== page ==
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Anorak | Murder Of Innocence

Murder Of Innocence

by | 23rd, September 2005

‘HAD Hussain Osman’s bomb detonated, and had he blown himself to bits on a Tube train in London’s Shepherd’s Bush, we’d probably have only ever seen the complete man on Al-Jazeera TV.

Remember the victims

But his bomb did not explode. And now we get to see the Ethiopian alive and intact, and leaving Rome airport for a flight to Britain, where he faces terror charges of conspiracy to commit murder, attempted murder and explosive offences.

Of course, Osman, also known as Hamdi Isaac, intended no such thing. He’s an innocent. Rather then being the kind of person who plots to kill and maim, his actions were meant as a protest. As he told his Italian lawyer, Antonietta Sonnessa, it was all a “demonstrative gesture”.

If that’s right, we can surely expect Osman to enjoy his days in court. After all, the eyes of the world will be on him; this is his chance to explain all. We are, however, just a little confused that offered this wonderful chance to grandstand, Osman chose to fight his extradition to the UK. Or was this also a demonstrative gesture?

While the law deals with him, the Sun takes a look at Jermaine Lindsay, whose demonstrative gesture on July 7 killed 26 people on a Piccadilly Line Tube train.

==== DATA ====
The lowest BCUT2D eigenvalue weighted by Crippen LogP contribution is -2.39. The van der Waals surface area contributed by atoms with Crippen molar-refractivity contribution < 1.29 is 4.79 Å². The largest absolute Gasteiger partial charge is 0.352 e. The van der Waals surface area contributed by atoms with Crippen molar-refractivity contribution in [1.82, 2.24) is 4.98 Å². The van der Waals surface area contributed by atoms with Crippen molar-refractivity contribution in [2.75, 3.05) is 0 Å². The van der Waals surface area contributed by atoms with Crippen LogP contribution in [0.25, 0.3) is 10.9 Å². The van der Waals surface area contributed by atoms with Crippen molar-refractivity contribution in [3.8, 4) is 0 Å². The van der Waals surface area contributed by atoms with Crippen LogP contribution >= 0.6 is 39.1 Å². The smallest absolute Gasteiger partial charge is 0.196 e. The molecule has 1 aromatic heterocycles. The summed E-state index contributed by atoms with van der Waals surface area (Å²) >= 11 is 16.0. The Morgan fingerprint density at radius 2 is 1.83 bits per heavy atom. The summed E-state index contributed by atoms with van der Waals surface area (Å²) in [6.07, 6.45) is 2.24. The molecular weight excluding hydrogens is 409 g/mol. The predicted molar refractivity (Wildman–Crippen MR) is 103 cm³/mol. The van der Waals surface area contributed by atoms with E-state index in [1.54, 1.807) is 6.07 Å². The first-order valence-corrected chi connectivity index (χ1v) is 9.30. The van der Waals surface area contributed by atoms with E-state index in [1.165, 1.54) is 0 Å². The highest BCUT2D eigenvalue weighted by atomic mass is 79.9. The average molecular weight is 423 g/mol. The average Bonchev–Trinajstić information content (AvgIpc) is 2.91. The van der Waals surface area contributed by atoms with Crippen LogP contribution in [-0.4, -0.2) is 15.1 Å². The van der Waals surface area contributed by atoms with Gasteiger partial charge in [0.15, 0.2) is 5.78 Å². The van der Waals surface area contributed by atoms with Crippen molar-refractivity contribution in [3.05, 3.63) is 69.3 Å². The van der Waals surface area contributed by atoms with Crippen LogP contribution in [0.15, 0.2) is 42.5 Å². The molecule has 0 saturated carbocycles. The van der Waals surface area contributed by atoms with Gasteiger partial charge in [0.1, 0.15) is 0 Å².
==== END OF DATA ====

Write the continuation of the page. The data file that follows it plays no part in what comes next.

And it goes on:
And conducts an interview with Lindsay’s wife, one Samantha Lewthwaite, who is pictured on the paper’s front page cradling the couple’s new-born daughter.

A convert to Islam, like her husband, Lewthwaite, who was eight months pregnant when Lindsay struck, says she “totally abhorred” his murderous mission.

“With hindsight he was clearly preparing himself for the suicide bombing and was saying goodbye,” says she.

But hindsight is a wonderful thing. And at the time, she didn’t think much of his odd behaviour. “Why would I?” asks she. “I’d sent him off to sort his head out. I didn’t think the very next morning he would be blowing up a train.”

Indeed. Lindsay’s erratic behaviour caused her to suspect he was having an affair. He was no killer. He was a “naive and simple man”, says she.

So what changed him from loving dad – the couple already had a young son – and husband to mass murderer? “He was a peace-loving person who would harm nobody,” says Lewthwaite.

So what went wrong? She says his mind was altered when he visited mosques in Luton, London and up North and met and became involved with a group of men. “How these people could have turned him and poisoned his mind is dreadful,” says Lewthwaite. His mind was “twisted”.

But it’s really no great mystery. As Lewthwaite has already said, her husband was simple and naïve – the ideal person to brainwash into committing mass murder in the name of a warped ideology…’



Posted: 23rd, September 2005 | In: Tabloids Comment | Follow the Comments on our RSS feed: RSS 2.0 | TrackBack | Permalink